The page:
Tag: Stanikzai v. Bola

Defendant Ordered to Pay 25% Greater Trial Costs for "Reprihensible" Failure to Attend Examination for Discovery

Parties to a BC Supreme Court lawsuit can be forced to attend an examination for discovery set up by opposing litigants.  Failure to attend can have a variety of consequences.  Demonstrating one such consequence in action, reasons for judgement were released this week by the BC Supreme Court, Vancouver Registry, punishing a non-attending part with increased costs.
In the recent case (Stanikzai v. Bola) the Defendant was found 75% at fault for a motor vehicle collision and was ordered to pay damages of just over $189,000.  Prior to trial the Defendant failed to appear at an examination for discovery.  Mr. Justice Smith found this behaviour was “reprehensible” and ordered that the defendant pay post trial costs at a level greater than they otherwise would have been.  In reaching this decision the Court provided the following reasons:
[6]             Parties to civil litigation are required by R. 7-2(1) of the Supreme Court Civil Rules, to make themselves available for examinations for discovery. It is not something a litigant can choose to do or not do on the basis of her own convenience. If Ms. Bola was unable to attend the examination on the day it was set, her obligation was to notify her counsel and discuss alternate dates. Instead, she simply failed to show up.
[7]             I also find it difficult to believe that she had no knowledge of the false information her husband was apparently providing to defence counsel when a second discovery was requested. Ms. Bola showed a complete and unacceptable disregard for her duties under the law. I stress this was not the fault of defence counsel, who attempted to get her cooperation…
[10]         I find that the defendant’s refusal to appear at discovery meets the definition of “reprehensible conduct” and I would not hesitate to award special costs if I thought that conduct had affected the outcome of the trial. But, in the specific circumstances of this case, I find that there is another, more proportionate rebuke available.
[11]         Under normal circumstances the plaintiff, having been found 25 per cent responsible for the accident, would recover only 75 per cent of his costs. This arises from s. 3(1) of the Negligence Act, RSBC 1996, c 333:
3 (1) Unless the court otherwise directs, the liability for costs of the parties to every action is in the same proportion as their respective liability to make good the damage or loss.
[12]         Although payment of costs in proportion to the degree of liability is the default rule, the court has discretion to depart from it. That departure must be for reasons connected with the case, with the principle consideration being whether application of the usual rule will result in an injustice: Moses v Kim, 2009 BCCA 82 at para 70.
[13]         In these circumstances, I find that the interest of justice can best be served by depriving the defendants of the reduction in costs that they would otherwise benefit from and I award the plaintiff the full costs of this action.
 

Medical Advisor Opinion a Prerequisite For Post Trial Discretionary Benefit Deduction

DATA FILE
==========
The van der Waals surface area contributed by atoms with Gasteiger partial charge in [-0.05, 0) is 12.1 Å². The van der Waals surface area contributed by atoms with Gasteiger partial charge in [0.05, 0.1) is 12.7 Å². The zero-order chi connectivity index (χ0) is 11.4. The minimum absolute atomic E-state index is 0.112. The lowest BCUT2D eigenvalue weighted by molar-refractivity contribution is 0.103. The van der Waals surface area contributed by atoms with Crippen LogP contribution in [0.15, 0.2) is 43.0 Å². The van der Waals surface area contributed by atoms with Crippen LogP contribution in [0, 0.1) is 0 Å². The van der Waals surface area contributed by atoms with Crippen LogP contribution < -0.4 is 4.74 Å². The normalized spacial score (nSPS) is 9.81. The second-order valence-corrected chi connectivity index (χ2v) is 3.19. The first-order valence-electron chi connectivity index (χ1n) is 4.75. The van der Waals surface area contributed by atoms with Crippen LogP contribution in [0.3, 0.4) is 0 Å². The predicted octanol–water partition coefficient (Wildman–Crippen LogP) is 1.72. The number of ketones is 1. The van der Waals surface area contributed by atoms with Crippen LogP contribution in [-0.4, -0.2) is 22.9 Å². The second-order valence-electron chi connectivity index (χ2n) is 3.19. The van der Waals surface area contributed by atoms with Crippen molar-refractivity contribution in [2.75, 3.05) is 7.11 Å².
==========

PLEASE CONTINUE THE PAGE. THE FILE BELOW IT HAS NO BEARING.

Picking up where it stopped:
I have previously discussed Part 7 benefits deductions following BC motor vehicle collision injury trials.  In short, a Plaintiff’s damages are to be reduced by the Part 7 benefits (past and future) that they are entitled to.
Two sets of reasons for judgement were recently released by the BC Supreme Court, Vancouver Registry, addressing this deduction finding that before a Court can deduct damages for ‘discretionary’ Part 7 benefits there must be evidence of the corporation’s medical advisor.
In the first case (Paskall v. Scheithauer) the Plaintiff was awarded just over $65,000 by a jury for her injuries.  ICBC sought to deduct mandatory and discretionary Part 7 benefits from this amount.  In discussing the burden required for these deductions and in denying the application Mr. Justice Smith provided the following reasons:
3]         The replacement hearing aids and related expenses are a discretionary benefit under s. 88(2). The defendant has provided an affidavit from an ICBC claims examiner who says that the corporation paid for a hearing aid on one occasion, in January 2007, and who says: “I expect ICBC will continue to re-imburse reasonable incurred hearing aid expenses”.
[14]         The examiner’s stated expectation falls far short of the evidence required. Before discretionary benefits can be paid, s. 88(2) requires an opinion from “the corporation’s medical advisor”. No evidence from any such person has been put forward. The expert who provided a care opinion for the defendant at trial is an occupational therapist. There is no evidence that ICBC accepts her in the capacity of its “medical advisor” for purposes of s. 88.
[15]         Although the opinion of a medical advisor is a precondition to the payment of discretionary benefits, the corporation is still not bound to pay them. The examiner’s expectation is no more than an opinion about what his employer will do in the future. There is no evidence that he has the authority to make that decision and no explanation of the basis on which he feels able to express an opinion on what the corporation will do for the remainder of the plaintiff’s life…
[18]         At this stage of the proceeding, I believe it is appropriate to acknowledge the fact that in cases such as this the corporation has conduct of the defence on behalf of its insured. There is certainly no evidence that the corporation now disavows the position it instructed counsel to take at trial.
[19]         Accordingly, I find that the defendant has failed to meet the onus of proving the plaintiff is entitled to the benefits for which deduction has been sought.